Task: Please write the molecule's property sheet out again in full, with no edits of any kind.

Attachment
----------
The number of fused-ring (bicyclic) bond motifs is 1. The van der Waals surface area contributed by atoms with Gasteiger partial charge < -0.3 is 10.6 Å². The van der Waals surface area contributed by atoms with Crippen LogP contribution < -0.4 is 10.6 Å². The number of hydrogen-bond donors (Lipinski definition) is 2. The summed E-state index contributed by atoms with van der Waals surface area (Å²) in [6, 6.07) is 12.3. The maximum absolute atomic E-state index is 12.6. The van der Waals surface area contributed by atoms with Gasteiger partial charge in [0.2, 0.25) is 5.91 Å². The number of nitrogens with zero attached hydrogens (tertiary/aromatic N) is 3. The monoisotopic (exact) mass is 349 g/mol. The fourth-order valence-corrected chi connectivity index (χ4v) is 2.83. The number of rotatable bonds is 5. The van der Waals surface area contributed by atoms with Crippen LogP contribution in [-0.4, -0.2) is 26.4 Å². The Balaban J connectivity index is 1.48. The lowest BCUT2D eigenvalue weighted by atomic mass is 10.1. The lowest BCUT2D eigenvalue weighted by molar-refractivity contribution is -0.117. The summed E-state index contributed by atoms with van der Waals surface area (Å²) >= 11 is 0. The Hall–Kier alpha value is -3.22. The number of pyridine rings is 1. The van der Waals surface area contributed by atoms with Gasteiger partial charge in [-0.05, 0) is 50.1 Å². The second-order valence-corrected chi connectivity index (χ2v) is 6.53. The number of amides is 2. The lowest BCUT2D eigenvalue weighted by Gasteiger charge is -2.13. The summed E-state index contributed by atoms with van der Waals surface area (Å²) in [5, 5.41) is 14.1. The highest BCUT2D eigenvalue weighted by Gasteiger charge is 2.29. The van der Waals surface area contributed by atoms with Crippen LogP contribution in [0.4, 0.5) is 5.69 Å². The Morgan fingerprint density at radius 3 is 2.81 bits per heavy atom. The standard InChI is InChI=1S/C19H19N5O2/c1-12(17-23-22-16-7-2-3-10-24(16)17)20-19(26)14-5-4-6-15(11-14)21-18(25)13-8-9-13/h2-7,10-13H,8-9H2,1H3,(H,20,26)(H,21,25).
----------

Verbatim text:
The number of fused-ring (bicyclic) bond motifs is 1. The van der Waals surface area contributed by atoms with Gasteiger partial charge < -0.3 is 10.6 Å². The van der Waals surface area contributed by atoms with Crippen LogP contribution < -0.4 is 10.6 Å². The number of hydrogen-bond donors (Lipinski definition) is 2. The summed E-state index contributed by atoms with van der Waals surface area (Å²) in [6, 6.07) is 12.3. The maximum absolute atomic E-state index is 12.6. The van der Waals surface area contributed by atoms with Gasteiger partial charge in [0.2, 0.25) is 5.91 Å². The number of nitrogens with zero attached hydrogens (tertiary/aromatic N) is 3. The monoisotopic (exact) mass is 349 g/mol. The fourth-order valence-corrected chi connectivity index (χ4v) is 2.83. The number of rotatable bonds is 5. The van der Waals surface area contributed by atoms with Crippen LogP contribution in [-0.4, -0.2) is 26.4 Å². The Balaban J connectivity index is 1.48. The lowest BCUT2D eigenvalue weighted by atomic mass is 10.1. The lowest BCUT2D eigenvalue weighted by molar-refractivity contribution is -0.117. The summed E-state index contributed by atoms with van der Waals surface area (Å²) >= 11 is 0. The Hall–Kier alpha value is -3.22. The number of pyridine rings is 1. The van der Waals surface area contributed by atoms with Gasteiger partial charge in [-0.05, 0) is 50.1 Å². The second-order valence-corrected chi connectivity index (χ2v) is 6.53. The number of amides is 2. The lowest BCUT2D eigenvalue weighted by Gasteiger charge is -2.13. The summed E-state index contributed by atoms with van der Waals surface area (Å²) in [5, 5.41) is 14.1. The highest BCUT2D eigenvalue weighted by Gasteiger charge is 2.29. The van der Waals surface area contributed by atoms with Crippen LogP contribution in [0.4, 0.5) is 5.69 Å². The Morgan fingerprint density at radius 3 is 2.81 bits per heavy atom. The standard InChI is InChI=1S/C19H19N5O2/c1-12(17-23-22-16-7-2-3-10-24(16)17)20-19(26)14-5-4-6-15(11-14)21-18(25)13-8-9-13/h2-7,10-13H,8-9H2,1H3,(H,20,26)(H,21,25).